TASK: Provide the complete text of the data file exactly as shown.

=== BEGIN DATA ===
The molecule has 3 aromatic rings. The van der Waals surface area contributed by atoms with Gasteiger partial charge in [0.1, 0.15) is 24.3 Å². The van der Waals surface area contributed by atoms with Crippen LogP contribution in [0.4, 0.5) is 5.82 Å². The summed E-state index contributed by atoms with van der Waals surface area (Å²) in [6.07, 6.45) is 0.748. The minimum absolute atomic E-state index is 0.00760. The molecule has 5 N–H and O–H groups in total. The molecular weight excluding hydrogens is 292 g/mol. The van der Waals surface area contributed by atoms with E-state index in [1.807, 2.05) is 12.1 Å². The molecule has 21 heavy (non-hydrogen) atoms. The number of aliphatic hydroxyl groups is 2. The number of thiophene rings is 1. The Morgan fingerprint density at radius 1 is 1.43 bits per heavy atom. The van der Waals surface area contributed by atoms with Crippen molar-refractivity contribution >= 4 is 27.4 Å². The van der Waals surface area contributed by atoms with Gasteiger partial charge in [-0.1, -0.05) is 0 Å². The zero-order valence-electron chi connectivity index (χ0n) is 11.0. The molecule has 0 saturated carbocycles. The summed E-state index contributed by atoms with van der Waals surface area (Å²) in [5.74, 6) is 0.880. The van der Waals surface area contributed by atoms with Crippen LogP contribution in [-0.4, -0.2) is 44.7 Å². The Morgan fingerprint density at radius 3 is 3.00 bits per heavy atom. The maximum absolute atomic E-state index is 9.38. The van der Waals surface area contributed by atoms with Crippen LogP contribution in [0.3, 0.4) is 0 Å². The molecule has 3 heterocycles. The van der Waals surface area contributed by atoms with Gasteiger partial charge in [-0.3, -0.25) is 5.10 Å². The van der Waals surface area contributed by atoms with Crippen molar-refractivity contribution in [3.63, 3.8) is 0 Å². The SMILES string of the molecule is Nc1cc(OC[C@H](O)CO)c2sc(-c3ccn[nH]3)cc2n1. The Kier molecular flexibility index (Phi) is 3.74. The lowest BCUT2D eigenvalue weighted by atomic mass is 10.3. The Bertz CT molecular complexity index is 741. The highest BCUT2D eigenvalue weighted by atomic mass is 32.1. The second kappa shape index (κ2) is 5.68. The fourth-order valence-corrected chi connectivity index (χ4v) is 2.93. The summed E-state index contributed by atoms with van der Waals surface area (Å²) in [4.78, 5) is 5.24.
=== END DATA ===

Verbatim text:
The molecule has 3 aromatic rings. The van der Waals surface area contributed by atoms with Gasteiger partial charge in [0.1, 0.15) is 24.3 Å². The van der Waals surface area contributed by atoms with Crippen LogP contribution in [0.4, 0.5) is 5.82 Å². The summed E-state index contributed by atoms with van der Waals surface area (Å²) in [6.07, 6.45) is 0.748. The minimum absolute atomic E-state index is 0.00760. The molecule has 5 N–H and O–H groups in total. The molecular weight excluding hydrogens is 292 g/mol. The van der Waals surface area contributed by atoms with E-state index in [1.807, 2.05) is 12.1 Å². The molecule has 21 heavy (non-hydrogen) atoms. The number of aliphatic hydroxyl groups is 2. The number of thiophene rings is 1. The Morgan fingerprint density at radius 1 is 1.43 bits per heavy atom. The van der Waals surface area contributed by atoms with Crippen molar-refractivity contribution >= 4 is 27.4 Å². The van der Waals surface area contributed by atoms with Gasteiger partial charge in [-0.1, -0.05) is 0 Å². The zero-order valence-electron chi connectivity index (χ0n) is 11.0. The molecule has 0 saturated carbocycles. The summed E-state index contributed by atoms with van der Waals surface area (Å²) in [5.74, 6) is 0.880. The van der Waals surface area contributed by atoms with Crippen LogP contribution in [-0.4, -0.2) is 44.7 Å². The Morgan fingerprint density at radius 3 is 3.00 bits per heavy atom. The maximum absolute atomic E-state index is 9.38. The van der Waals surface area contributed by atoms with Crippen LogP contribution in [0.3, 0.4) is 0 Å². The molecule has 3 heterocycles. The van der Waals surface area contributed by atoms with Gasteiger partial charge in [-0.3, -0.25) is 5.10 Å². The van der Waals surface area contributed by atoms with Crippen molar-refractivity contribution in [3.63, 3.8) is 0 Å². The SMILES string of the molecule is Nc1cc(OC[C@H](O)CO)c2sc(-c3ccn[nH]3)cc2n1. The Kier molecular flexibility index (Phi) is 3.74. The lowest BCUT2D eigenvalue weighted by atomic mass is 10.3. The Bertz CT molecular complexity index is 741. The highest BCUT2D eigenvalue weighted by atomic mass is 32.1. The second kappa shape index (κ2) is 5.68. The fourth-order valence-corrected chi connectivity index (χ4v) is 2.93. The summed E-state index contributed by atoms with van der Waals surface area (Å²) in [4.78, 5) is 5.24.